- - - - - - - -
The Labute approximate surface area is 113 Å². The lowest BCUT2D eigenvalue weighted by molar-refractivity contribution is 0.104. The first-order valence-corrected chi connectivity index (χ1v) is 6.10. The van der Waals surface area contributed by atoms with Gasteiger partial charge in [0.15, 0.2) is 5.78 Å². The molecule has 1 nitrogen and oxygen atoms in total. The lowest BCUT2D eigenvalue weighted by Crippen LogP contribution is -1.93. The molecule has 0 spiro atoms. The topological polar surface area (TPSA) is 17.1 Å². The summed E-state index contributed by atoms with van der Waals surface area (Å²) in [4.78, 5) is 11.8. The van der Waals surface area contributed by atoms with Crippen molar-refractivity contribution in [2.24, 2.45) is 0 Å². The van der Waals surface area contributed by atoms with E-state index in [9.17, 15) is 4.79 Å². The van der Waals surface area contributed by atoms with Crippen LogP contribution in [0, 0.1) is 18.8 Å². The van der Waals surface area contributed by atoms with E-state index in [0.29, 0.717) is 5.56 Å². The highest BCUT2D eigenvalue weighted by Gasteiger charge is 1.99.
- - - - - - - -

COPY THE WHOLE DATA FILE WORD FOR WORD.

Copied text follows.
The Labute approximate surface area is 113 Å². The lowest BCUT2D eigenvalue weighted by molar-refractivity contribution is 0.104. The first-order valence-corrected chi connectivity index (χ1v) is 6.10. The van der Waals surface area contributed by atoms with Gasteiger partial charge in [0.15, 0.2) is 5.78 Å². The molecule has 1 nitrogen and oxygen atoms in total. The lowest BCUT2D eigenvalue weighted by Crippen LogP contribution is -1.93. The molecule has 0 spiro atoms. The topological polar surface area (TPSA) is 17.1 Å². The summed E-state index contributed by atoms with van der Waals surface area (Å²) in [4.78, 5) is 11.8. The van der Waals surface area contributed by atoms with Crippen molar-refractivity contribution in [2.24, 2.45) is 0 Å². The van der Waals surface area contributed by atoms with E-state index in [9.17, 15) is 4.79 Å². The van der Waals surface area contributed by atoms with Crippen LogP contribution in [0, 0.1) is 18.8 Å². The van der Waals surface area contributed by atoms with E-state index in [0.29, 0.717) is 5.56 Å². The highest BCUT2D eigenvalue weighted by Gasteiger charge is 1.99.